Mechanical forces alter growth factor release by pleural mesothelial cells

Christopher M. Waters*, Julie Y. Chang, Matthew R. Glucksberg, Natacha DePaola, James B. Grotberg

*Corresponding author for this work

Research output: Contribution to journalArticlepeer-review

38 Scopus citations


The mesothelial cells that form the visceral pleura of the lung are subjected to physical forces such as stretch due to lung expansion and fluid shear stress due to the sliding motion of the lung against the chest wall. In this study, the effect of mechanical forces on the production of growth factors by mesothelial cells was investigated. Rat visceral pleura mesothelial (RVPM) cells were exposed to fluid shear stress by perfusing a column of cell-covered beads. RVPM cells grown on a silicone elastomer were subjected to cyclic strain by applying an oscillating vacuum to the bottom of the wells using the Flexercell apparatus. Fluid shear stress (5.2-15.7 dyn/cm2) stimulated the release of endothelin-1 (ET-1) by RVPM cells two- to fivefold over static cells. ET-1 secretion by RVPM cells was also stimulated approximately twofold by cyclic stretch (20% maximum strain, 30 cycles/min). RVPM cells released significant levels of platelet-derived growth factor (PDGF), but there was no effect of either shear stress or cyclic strain on PDGF release. These results suggest that the production of growth factors by pleural mesothelial cells is regulated in part by physical forces.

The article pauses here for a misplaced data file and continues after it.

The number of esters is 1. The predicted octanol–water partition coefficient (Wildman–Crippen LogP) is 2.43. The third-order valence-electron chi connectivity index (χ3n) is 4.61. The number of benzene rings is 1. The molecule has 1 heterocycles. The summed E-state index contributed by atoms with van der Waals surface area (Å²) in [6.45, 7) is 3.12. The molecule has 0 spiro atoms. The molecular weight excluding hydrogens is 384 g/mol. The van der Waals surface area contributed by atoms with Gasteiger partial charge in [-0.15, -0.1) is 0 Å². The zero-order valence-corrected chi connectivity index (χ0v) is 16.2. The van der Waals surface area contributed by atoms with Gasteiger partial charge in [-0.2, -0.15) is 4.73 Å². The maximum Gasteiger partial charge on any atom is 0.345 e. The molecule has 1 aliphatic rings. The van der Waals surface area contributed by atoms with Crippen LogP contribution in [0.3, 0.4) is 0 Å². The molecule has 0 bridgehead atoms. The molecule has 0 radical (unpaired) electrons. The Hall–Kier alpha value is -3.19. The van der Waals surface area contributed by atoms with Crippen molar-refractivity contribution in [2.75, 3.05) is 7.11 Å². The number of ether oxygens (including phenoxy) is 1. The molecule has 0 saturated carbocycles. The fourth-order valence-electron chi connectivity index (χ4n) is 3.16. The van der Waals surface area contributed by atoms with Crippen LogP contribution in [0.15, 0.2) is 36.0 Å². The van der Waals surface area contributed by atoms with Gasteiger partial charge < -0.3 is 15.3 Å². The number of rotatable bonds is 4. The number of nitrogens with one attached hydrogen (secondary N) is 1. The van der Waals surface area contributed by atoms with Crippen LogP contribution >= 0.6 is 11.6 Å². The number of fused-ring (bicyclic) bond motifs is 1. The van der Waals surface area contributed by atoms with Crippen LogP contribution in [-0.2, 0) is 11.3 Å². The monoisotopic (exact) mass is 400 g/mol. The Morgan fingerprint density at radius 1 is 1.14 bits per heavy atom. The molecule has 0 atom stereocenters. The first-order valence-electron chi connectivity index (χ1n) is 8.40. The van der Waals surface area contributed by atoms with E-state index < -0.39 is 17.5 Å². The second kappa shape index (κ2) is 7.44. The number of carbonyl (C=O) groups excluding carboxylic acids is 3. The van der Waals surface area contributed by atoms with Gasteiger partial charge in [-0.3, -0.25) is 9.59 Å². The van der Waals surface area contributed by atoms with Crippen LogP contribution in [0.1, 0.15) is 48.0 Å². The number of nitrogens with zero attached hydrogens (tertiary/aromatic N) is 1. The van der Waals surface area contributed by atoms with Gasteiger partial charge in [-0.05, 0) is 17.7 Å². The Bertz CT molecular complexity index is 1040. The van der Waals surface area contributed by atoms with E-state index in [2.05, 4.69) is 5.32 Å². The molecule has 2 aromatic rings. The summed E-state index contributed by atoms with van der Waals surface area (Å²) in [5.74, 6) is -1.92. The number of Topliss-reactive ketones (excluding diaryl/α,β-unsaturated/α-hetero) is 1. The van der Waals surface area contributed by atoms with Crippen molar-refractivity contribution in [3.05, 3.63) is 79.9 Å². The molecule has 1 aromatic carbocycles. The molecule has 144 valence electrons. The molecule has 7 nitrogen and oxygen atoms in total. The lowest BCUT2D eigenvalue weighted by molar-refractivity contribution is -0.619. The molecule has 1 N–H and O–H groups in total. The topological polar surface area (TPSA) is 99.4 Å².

Original languageEnglish (US)
Pages (from-to)L552-L557
JournalAmerican Journal of Physiology - Lung Cellular and Molecular Physiology
Issue number3 16-3
StatePublished - Mar 1997


  • cyclic strain
  • endothelin-1
  • platelet-derived growth factor
  • shear stress

ASJC Scopus subject areas

  • Physiology
  • Pulmonary and Respiratory Medicine
  • Physiology (medical)
  • Cell Biology


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